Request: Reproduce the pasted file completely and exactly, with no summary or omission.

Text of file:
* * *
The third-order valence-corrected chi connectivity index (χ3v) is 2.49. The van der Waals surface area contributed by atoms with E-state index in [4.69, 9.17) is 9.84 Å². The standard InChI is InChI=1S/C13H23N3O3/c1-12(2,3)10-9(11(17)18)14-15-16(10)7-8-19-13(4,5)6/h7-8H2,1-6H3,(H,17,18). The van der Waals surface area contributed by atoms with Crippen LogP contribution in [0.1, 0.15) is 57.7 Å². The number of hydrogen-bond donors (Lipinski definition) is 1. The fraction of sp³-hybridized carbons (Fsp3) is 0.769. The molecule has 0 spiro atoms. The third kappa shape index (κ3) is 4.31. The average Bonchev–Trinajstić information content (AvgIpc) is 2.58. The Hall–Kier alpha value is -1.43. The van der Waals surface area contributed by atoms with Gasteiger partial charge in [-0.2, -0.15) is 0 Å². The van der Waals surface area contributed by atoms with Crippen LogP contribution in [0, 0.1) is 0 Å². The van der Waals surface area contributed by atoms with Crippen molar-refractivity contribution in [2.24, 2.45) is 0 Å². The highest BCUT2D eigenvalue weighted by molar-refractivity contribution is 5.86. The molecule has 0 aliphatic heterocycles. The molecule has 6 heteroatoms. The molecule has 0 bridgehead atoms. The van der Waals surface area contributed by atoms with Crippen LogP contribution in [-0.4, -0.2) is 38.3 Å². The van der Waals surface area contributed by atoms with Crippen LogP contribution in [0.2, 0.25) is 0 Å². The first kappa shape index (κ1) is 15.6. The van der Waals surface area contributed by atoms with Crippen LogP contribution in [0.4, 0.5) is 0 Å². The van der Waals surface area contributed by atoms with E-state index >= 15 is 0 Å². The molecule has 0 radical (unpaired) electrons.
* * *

The third-order valence-corrected chi connectivity index (χ3v) is 2.49. The van der Waals surface area contributed by atoms with E-state index in [4.69, 9.17) is 9.84 Å². The standard InChI is InChI=1S/C13H23N3O3/c1-12(2,3)10-9(11(17)18)14-15-16(10)7-8-19-13(4,5)6/h7-8H2,1-6H3,(H,17,18). The van der Waals surface area contributed by atoms with Crippen LogP contribution in [0.1, 0.15) is 57.7 Å². The number of hydrogen-bond donors (Lipinski definition) is 1. The fraction of sp³-hybridized carbons (Fsp3) is 0.769. The molecule has 0 spiro atoms. The third kappa shape index (κ3) is 4.31. The average Bonchev–Trinajstić information content (AvgIpc) is 2.58. The Hall–Kier alpha value is -1.43. The van der Waals surface area contributed by atoms with Gasteiger partial charge in [-0.2, -0.15) is 0 Å². The van der Waals surface area contributed by atoms with Crippen LogP contribution in [0, 0.1) is 0 Å². The van der Waals surface area contributed by atoms with Crippen molar-refractivity contribution in [2.24, 2.45) is 0 Å². The highest BCUT2D eigenvalue weighted by molar-refractivity contribution is 5.86. The molecule has 0 aliphatic heterocycles. The molecule has 6 heteroatoms. The molecule has 0 bridgehead atoms. The van der Waals surface area contributed by atoms with Crippen LogP contribution in [-0.4, -0.2) is 38.3 Å². The van der Waals surface area contributed by atoms with Crippen LogP contribution in [0.2, 0.25) is 0 Å². The first kappa shape index (κ1) is 15.6. The van der Waals surface area contributed by atoms with Crippen LogP contribution in [0.4, 0.5) is 0 Å². The van der Waals surface area contributed by atoms with E-state index >= 15 is 0 Å². The molecule has 0 radical (unpaired) electrons.